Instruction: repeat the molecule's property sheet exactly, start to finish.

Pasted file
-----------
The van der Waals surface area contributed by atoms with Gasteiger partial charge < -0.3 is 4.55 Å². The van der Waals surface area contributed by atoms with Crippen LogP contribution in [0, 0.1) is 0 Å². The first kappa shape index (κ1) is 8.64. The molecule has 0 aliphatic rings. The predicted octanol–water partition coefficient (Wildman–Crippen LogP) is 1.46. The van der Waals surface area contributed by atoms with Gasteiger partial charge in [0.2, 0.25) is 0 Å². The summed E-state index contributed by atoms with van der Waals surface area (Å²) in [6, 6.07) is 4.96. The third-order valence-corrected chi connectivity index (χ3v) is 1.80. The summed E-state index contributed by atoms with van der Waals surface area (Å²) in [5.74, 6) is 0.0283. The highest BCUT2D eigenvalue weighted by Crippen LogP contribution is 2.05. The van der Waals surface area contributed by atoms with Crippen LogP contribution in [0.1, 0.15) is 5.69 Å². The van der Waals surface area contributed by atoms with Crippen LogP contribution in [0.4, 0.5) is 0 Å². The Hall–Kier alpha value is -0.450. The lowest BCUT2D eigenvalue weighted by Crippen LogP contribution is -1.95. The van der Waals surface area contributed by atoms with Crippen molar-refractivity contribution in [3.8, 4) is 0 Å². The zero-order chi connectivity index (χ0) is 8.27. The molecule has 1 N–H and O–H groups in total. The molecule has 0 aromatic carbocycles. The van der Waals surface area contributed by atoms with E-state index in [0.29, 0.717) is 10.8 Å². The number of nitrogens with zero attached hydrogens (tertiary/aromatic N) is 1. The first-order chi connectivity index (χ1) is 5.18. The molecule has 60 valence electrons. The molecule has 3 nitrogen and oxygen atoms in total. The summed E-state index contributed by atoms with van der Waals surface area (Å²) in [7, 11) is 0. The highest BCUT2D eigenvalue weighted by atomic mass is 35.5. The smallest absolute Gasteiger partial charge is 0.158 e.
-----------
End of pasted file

The van der Waals surface area contributed by atoms with Gasteiger partial charge < -0.3 is 4.55 Å². The van der Waals surface area contributed by atoms with Crippen LogP contribution in [0, 0.1) is 0 Å². The first kappa shape index (κ1) is 8.64. The molecule has 0 aliphatic rings. The predicted octanol–water partition coefficient (Wildman–Crippen LogP) is 1.46. The van der Waals surface area contributed by atoms with Gasteiger partial charge in [0.2, 0.25) is 0 Å². The summed E-state index contributed by atoms with van der Waals surface area (Å²) in [6, 6.07) is 4.96. The third-order valence-corrected chi connectivity index (χ3v) is 1.80. The summed E-state index contributed by atoms with van der Waals surface area (Å²) in [5.74, 6) is 0.0283. The highest BCUT2D eigenvalue weighted by Crippen LogP contribution is 2.05. The van der Waals surface area contributed by atoms with Crippen LogP contribution in [0.1, 0.15) is 5.69 Å². The van der Waals surface area contributed by atoms with Crippen LogP contribution in [0.4, 0.5) is 0 Å². The Hall–Kier alpha value is -0.450. The lowest BCUT2D eigenvalue weighted by Crippen LogP contribution is -1.95. The van der Waals surface area contributed by atoms with Crippen molar-refractivity contribution in [3.8, 4) is 0 Å². The zero-order chi connectivity index (χ0) is 8.27. The molecule has 1 N–H and O–H groups in total. The molecule has 0 aromatic carbocycles. The van der Waals surface area contributed by atoms with E-state index in [0.29, 0.717) is 10.8 Å². The number of nitrogens with zero attached hydrogens (tertiary/aromatic N) is 1. The first-order chi connectivity index (χ1) is 5.18. The molecule has 60 valence electrons. The molecule has 3 nitrogen and oxygen atoms in total. The summed E-state index contributed by atoms with van der Waals surface area (Å²) in [7, 11) is 0. The highest BCUT2D eigenvalue weighted by atomic mass is 35.5. The smallest absolute Gasteiger partial charge is 0.158 e.